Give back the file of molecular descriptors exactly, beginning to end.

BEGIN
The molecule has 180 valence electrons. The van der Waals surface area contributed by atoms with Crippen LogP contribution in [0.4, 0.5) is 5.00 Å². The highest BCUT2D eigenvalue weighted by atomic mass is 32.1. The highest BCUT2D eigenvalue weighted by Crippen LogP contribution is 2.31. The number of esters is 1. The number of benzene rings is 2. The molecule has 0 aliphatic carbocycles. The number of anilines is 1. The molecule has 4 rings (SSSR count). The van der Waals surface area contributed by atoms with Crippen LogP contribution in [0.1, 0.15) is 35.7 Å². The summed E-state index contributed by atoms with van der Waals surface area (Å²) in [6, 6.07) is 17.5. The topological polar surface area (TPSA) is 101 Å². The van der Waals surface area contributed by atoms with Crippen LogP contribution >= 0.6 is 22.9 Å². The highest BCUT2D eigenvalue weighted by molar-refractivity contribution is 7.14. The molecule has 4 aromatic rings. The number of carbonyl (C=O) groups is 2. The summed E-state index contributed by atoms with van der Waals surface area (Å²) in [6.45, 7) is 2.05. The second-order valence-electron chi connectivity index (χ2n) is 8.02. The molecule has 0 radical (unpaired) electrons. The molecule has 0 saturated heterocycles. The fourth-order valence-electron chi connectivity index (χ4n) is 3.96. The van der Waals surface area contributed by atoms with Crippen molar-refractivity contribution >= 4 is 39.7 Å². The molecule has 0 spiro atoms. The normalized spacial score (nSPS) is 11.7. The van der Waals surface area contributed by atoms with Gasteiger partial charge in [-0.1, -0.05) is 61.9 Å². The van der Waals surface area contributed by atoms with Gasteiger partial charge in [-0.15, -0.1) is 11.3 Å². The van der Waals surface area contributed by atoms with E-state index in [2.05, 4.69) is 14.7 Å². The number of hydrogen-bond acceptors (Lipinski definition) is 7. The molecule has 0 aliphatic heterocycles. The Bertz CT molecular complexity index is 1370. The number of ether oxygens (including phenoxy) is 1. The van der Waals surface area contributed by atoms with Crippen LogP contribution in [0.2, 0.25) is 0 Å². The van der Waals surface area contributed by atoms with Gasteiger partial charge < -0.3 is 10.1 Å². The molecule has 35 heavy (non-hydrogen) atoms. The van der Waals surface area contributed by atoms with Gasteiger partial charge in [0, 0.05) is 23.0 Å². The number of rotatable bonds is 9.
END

The molecule has 180 valence electrons. The van der Waals surface area contributed by atoms with Crippen LogP contribution in [0.4, 0.5) is 5.00 Å². The highest BCUT2D eigenvalue weighted by atomic mass is 32.1. The highest BCUT2D eigenvalue weighted by Crippen LogP contribution is 2.31. The number of esters is 1. The number of benzene rings is 2. The molecule has 0 aliphatic carbocycles. The number of anilines is 1. The molecule has 4 rings (SSSR count). The van der Waals surface area contributed by atoms with Crippen LogP contribution in [0.1, 0.15) is 35.7 Å². The summed E-state index contributed by atoms with van der Waals surface area (Å²) in [6, 6.07) is 17.5. The topological polar surface area (TPSA) is 101 Å². The van der Waals surface area contributed by atoms with Crippen LogP contribution >= 0.6 is 22.9 Å². The highest BCUT2D eigenvalue weighted by molar-refractivity contribution is 7.14. The molecule has 4 aromatic rings. The number of carbonyl (C=O) groups is 2. The summed E-state index contributed by atoms with van der Waals surface area (Å²) in [6.45, 7) is 2.05. The second-order valence-electron chi connectivity index (χ2n) is 8.02. The molecule has 0 radical (unpaired) electrons. The molecule has 0 saturated heterocycles. The fourth-order valence-electron chi connectivity index (χ4n) is 3.96. The van der Waals surface area contributed by atoms with Crippen molar-refractivity contribution >= 4 is 39.7 Å². The molecule has 0 spiro atoms. The normalized spacial score (nSPS) is 11.7. The van der Waals surface area contributed by atoms with Gasteiger partial charge in [-0.1, -0.05) is 61.9 Å². The van der Waals surface area contributed by atoms with Gasteiger partial charge in [-0.15, -0.1) is 11.3 Å². The van der Waals surface area contributed by atoms with E-state index in [2.05, 4.69) is 14.7 Å². The number of hydrogen-bond acceptors (Lipinski definition) is 7. The molecule has 0 aliphatic heterocycles. The Bertz CT molecular complexity index is 1370. The number of ether oxygens (including phenoxy) is 1. The van der Waals surface area contributed by atoms with Crippen LogP contribution in [0.2, 0.25) is 0 Å². The van der Waals surface area contributed by atoms with Gasteiger partial charge < -0.3 is 10.1 Å². The molecule has 35 heavy (non-hydrogen) atoms. The van der Waals surface area contributed by atoms with Gasteiger partial charge in [0, 0.05) is 23.0 Å². The number of rotatable bonds is 9.